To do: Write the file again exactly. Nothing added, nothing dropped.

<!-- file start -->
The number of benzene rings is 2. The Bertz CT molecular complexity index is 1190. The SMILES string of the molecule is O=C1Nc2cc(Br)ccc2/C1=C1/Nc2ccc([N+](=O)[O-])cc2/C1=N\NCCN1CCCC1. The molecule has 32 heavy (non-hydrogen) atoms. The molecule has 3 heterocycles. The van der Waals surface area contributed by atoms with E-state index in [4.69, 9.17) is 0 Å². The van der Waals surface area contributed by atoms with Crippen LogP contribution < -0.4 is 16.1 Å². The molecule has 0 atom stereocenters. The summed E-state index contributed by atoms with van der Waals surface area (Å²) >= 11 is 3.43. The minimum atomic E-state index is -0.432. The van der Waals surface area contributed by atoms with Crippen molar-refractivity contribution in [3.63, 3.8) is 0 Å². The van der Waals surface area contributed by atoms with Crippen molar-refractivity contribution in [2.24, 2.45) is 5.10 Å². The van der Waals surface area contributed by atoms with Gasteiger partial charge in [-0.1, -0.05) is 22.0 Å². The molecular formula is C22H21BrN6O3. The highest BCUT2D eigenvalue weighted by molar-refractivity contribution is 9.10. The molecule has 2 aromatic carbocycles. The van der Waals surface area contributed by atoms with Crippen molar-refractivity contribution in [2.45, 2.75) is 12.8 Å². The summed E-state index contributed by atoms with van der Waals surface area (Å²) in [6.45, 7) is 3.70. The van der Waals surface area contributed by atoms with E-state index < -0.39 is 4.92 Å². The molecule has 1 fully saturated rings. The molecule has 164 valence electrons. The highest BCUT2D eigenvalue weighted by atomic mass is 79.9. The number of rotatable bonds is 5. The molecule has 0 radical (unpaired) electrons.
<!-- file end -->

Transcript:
The number of benzene rings is 2. The Bertz CT molecular complexity index is 1190. The SMILES string of the molecule is O=C1Nc2cc(Br)ccc2/C1=C1/Nc2ccc([N+](=O)[O-])cc2/C1=N\NCCN1CCCC1. The molecule has 32 heavy (non-hydrogen) atoms. The molecule has 3 heterocycles. The van der Waals surface area contributed by atoms with E-state index in [4.69, 9.17) is 0 Å². The van der Waals surface area contributed by atoms with Crippen LogP contribution < -0.4 is 16.1 Å². The molecule has 0 atom stereocenters. The summed E-state index contributed by atoms with van der Waals surface area (Å²) >= 11 is 3.43. The minimum atomic E-state index is -0.432. The van der Waals surface area contributed by atoms with Crippen molar-refractivity contribution in [3.63, 3.8) is 0 Å². The van der Waals surface area contributed by atoms with Crippen molar-refractivity contribution in [2.24, 2.45) is 5.10 Å². The van der Waals surface area contributed by atoms with Gasteiger partial charge in [-0.1, -0.05) is 22.0 Å². The molecular formula is C22H21BrN6O3. The highest BCUT2D eigenvalue weighted by molar-refractivity contribution is 9.10. The molecule has 2 aromatic carbocycles. The van der Waals surface area contributed by atoms with Crippen molar-refractivity contribution in [2.45, 2.75) is 12.8 Å². The summed E-state index contributed by atoms with van der Waals surface area (Å²) in [6.45, 7) is 3.70. The van der Waals surface area contributed by atoms with E-state index < -0.39 is 4.92 Å². The molecule has 1 fully saturated rings. The molecule has 164 valence electrons. The highest BCUT2D eigenvalue weighted by atomic mass is 79.9. The number of rotatable bonds is 5. The molecule has 0 radical (unpaired) electrons.